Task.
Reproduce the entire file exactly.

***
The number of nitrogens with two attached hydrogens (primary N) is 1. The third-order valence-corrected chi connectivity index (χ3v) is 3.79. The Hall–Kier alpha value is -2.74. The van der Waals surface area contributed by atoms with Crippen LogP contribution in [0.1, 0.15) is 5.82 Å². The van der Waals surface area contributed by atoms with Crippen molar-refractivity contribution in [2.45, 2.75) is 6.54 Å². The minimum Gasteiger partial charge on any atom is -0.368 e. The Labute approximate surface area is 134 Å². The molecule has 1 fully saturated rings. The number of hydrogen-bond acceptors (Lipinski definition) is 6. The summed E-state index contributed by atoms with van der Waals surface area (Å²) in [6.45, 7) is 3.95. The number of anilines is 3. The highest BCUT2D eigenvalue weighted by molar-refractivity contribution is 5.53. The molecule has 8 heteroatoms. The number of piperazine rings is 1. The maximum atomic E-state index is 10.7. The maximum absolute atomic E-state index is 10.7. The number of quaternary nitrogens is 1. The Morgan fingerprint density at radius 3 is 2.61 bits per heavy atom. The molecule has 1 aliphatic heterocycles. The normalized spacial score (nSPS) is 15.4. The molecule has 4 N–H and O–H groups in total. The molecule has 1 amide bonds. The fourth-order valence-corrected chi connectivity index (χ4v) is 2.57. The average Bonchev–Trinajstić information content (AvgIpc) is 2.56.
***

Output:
The number of nitrogens with two attached hydrogens (primary N) is 1. The third-order valence-corrected chi connectivity index (χ3v) is 3.79. The Hall–Kier alpha value is -2.74. The van der Waals surface area contributed by atoms with Crippen LogP contribution in [0.1, 0.15) is 5.82 Å². The van der Waals surface area contributed by atoms with Crippen molar-refractivity contribution in [2.45, 2.75) is 6.54 Å². The minimum Gasteiger partial charge on any atom is -0.368 e. The Labute approximate surface area is 134 Å². The molecule has 1 fully saturated rings. The number of hydrogen-bond acceptors (Lipinski definition) is 6. The summed E-state index contributed by atoms with van der Waals surface area (Å²) in [6.45, 7) is 3.95. The number of anilines is 3. The highest BCUT2D eigenvalue weighted by molar-refractivity contribution is 5.53. The molecule has 8 heteroatoms. The number of piperazine rings is 1. The maximum atomic E-state index is 10.7. The maximum absolute atomic E-state index is 10.7. The number of quaternary nitrogens is 1. The Morgan fingerprint density at radius 3 is 2.61 bits per heavy atom. The molecule has 1 aliphatic heterocycles. The normalized spacial score (nSPS) is 15.4. The molecule has 4 N–H and O–H groups in total. The molecule has 1 amide bonds. The fourth-order valence-corrected chi connectivity index (χ4v) is 2.57. The average Bonchev–Trinajstić information content (AvgIpc) is 2.56.